Tag Archives: food

I Think I’m Turning Japanese? No, I Think I’m Turning French…

23 Jun

Well, at least that’s what I’ve been trying to do for the last week. I don’t know, you hear one Diana Krall song and you fall hopelessly end over end into the abyss that is french cafe`…

Allow me to elaborate.

Example One:

I made home-made Demi Glace`

Which requires also making Espagnole sauce…

Takes three hours, mind you…

Example Two:

Then, I took the Demi glace and made these delicious, tender little spare ribs with whipped potatoes, nothing better…

Example Three:

Wine

What more can I say? Even has a house on the label, and I’ve heard wine with a house means it’s good 😉

Example Four:

Diana Krall

 

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A Chocolate Mousse Kind of Afternoon…

10 May

I love chocolate mousse, and what I love even better is home-made chocolate mousse. It’s a wonder I still venture to eat it after the butter and cream that goes into it, but when you’re looking to indulge, why not? Besides, it’s not like I’m going to saddle up to the whole bowl!

I was at the grocery store and saw that Jello came out with the fake-sugar, 60-calorie, B.S., plastic cups of chocolate mousse, and let me just say, what’s the point??

For me it’s all about the experience! A fancy glass, a good show on tv, and a tiny, tiny spoon (or cookie!) to eat it with…

Here’s my favorite recipe:

Dark Chocolate Mousse

Courtesy Bobby Flay

Ingredients

5 1/4 ounces bittersweet chocolate, coarsely chopped

14 ounces cold heavy cream

3 large egg whites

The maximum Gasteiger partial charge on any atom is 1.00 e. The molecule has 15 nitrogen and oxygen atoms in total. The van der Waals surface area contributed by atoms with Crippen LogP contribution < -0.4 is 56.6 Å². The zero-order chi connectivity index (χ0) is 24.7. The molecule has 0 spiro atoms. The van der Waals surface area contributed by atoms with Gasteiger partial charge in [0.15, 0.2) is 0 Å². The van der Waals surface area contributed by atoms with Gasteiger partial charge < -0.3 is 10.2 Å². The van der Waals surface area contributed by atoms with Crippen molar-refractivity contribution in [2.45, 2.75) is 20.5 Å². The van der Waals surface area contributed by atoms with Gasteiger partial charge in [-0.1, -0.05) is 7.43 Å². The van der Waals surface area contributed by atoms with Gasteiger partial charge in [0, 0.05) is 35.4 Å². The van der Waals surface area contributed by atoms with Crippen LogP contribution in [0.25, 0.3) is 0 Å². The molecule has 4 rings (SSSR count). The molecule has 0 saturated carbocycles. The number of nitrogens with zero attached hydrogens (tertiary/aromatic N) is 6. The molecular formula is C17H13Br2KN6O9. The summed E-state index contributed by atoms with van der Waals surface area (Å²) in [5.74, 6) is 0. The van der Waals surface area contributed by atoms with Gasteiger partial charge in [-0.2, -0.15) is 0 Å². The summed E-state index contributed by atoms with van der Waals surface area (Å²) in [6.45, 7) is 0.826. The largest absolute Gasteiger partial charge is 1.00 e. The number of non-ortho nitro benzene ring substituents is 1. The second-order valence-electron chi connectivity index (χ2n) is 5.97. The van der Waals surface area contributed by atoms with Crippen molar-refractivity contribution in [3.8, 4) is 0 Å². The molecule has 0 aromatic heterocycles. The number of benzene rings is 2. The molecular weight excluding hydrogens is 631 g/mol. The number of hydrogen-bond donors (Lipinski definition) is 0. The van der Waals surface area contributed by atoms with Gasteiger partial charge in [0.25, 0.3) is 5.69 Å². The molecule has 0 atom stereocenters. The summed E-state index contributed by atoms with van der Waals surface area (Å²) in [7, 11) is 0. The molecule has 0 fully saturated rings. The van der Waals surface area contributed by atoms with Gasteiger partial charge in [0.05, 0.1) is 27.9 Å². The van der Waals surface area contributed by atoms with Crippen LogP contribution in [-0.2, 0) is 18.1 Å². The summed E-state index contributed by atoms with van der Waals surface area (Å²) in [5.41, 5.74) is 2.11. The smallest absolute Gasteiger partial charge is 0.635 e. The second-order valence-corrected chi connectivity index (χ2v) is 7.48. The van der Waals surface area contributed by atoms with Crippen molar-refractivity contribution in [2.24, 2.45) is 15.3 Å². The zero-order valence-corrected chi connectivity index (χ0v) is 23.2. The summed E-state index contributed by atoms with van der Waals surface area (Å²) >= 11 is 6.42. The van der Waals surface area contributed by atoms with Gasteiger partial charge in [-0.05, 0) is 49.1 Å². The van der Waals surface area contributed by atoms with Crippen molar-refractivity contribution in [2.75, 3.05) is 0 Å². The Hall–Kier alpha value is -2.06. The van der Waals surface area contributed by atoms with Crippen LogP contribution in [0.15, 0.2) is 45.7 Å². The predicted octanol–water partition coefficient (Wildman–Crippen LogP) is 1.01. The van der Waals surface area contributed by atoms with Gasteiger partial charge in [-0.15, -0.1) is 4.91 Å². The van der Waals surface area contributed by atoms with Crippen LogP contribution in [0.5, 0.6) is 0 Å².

1-ounce sugar

Sweetened whipped cream, for garnish, optional

Shaved bittersweet chocolate, for garnish, optional

Directions

Place chocolate in a large bowl set over a bain marie or in a double boiler at a low simmer. Stir chocolate until melted. Turn off the heat and let stand.

Beat the cream over ice until it forms soft peaks. Set aside and hold at room temperature. With a mixer, whip egg to soft peaks. Gradually add the sugar and continue whipping until firm.

Remove the chocolate from the bain marie and using a whisk, fold in the egg whites all at once. When the whites are almost completely incorporated, fold in the whipped cream. Cover the mousse and refrigerate for approximately 1 hour or until set. Serve in goblets topped with more whipped cream and shaved chocolate, if desired.

Triple Crown: Kentucky Derby Saturday!

30 Apr

Well, here we are, my favorite race fo the Triple Crown! I love horse races, and I have since I was really young.

Horse racing is a sport steeped in tradition and history. It’s a blue-blood celebration of good breeding, strength and speed. I grew up riding jumpers, and a few of the horses I rode were once race horses. It’s amazing the kind of heart these thoroughbreds have!